Not a member yet? Get hold of your personal shell, the one that will keep growing and never needs to be left behind, join Paguro now!

Bank Holidays - October and November

FRANCE: November 1 - All Saints's Day, November 11 - Armistice Day

GERMANY: October 3 - Day of German Unity

HONG KONG: October 1 - National Day; October 16 - Chung Yeung Festival 

HUNGARY: November 1 - All Saints' Day

INDONESIA: November 28 - Eid al-Adha 

MEXICO: November 2 - All Souls' Day, November 16 - Revolution Day

NIGERIA: October 1 - National Day November 26 - Id el Kabir, November 27 - Id el Kabir Holiday

SINGAPORE: October 17 - Deepavali  November 27 -  Hari Raya Haji

SWEDEN: November 1 - All Saints' Day

USA: October 12 - Columbus Day, November 11 - Veterans Day, November 26 - Thanksgiving Day

Itching with curiosity about bank holidays around the world? Check this site


What may be acceptable or even expected in your home country may be totally unacceptable in your host country, so find here few tips about do's and dont's in certain situations in Australia, Mexico and Nigeria.


Australia is known for its happy go lucky, laid back attitude.  Australians from all walks of life and socio-economic classes see themselves as equals and do not like it when others think they are better than they are. Thus they tend to address everyone in a similar manner. So, their plain speaking is not them being rude necessarily, it is just the way Australians communicate!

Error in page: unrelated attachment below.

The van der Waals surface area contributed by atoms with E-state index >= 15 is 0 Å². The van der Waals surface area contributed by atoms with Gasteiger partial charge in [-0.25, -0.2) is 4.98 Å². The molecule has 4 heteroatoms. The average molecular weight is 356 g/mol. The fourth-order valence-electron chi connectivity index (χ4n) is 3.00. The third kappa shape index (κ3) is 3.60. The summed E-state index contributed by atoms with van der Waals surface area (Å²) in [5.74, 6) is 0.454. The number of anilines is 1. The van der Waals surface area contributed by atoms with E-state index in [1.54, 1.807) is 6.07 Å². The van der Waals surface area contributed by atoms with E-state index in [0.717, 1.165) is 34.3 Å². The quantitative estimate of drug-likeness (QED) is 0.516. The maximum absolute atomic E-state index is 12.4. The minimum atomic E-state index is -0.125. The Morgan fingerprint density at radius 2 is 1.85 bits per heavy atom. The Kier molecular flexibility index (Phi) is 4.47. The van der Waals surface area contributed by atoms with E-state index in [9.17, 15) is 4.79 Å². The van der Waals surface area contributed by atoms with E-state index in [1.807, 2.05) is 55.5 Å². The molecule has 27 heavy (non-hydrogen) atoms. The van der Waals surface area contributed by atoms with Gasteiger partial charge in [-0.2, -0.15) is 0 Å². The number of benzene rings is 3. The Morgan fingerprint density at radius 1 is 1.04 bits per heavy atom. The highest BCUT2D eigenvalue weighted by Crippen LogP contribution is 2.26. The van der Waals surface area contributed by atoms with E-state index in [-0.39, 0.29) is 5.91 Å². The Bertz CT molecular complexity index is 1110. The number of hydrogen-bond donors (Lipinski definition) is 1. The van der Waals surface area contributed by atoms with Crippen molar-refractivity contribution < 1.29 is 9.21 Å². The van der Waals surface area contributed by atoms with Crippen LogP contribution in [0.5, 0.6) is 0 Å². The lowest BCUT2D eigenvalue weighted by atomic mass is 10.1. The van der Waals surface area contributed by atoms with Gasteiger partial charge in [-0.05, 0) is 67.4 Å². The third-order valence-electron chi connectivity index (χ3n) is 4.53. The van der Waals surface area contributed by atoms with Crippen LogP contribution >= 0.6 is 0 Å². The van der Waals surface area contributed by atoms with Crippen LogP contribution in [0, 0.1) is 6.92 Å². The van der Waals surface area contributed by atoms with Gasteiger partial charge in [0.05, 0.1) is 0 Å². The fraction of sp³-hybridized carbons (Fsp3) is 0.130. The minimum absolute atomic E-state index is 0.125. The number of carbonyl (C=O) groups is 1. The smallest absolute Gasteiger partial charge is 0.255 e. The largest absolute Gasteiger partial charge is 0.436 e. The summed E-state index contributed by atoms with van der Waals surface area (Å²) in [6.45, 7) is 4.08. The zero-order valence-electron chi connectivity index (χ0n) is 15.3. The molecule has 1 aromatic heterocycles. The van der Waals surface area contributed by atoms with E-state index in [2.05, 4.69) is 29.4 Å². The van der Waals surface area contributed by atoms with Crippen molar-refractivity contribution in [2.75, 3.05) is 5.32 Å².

Australians like to show you are accepted by teasing you in front of the group. Making fun of someone who is not present is deemed as rude. It is very important if you are invited to have a drink with a group and someone buys you a drink that you reciprocate and also buy a 'round' or drink for everyone in the group. Not to do so is seen as taking advantage of them.


Mexicans are most conscious of professional heirarchies and so like to be formal and use professional titles. Therefore it is important not to use the title 'señor', which is for people who may not have received a college degree. If you do not know the appropriate title deserved, you should at least use 'licenciado'. These titles may be given up over time, but are of import at the beginning of any business association.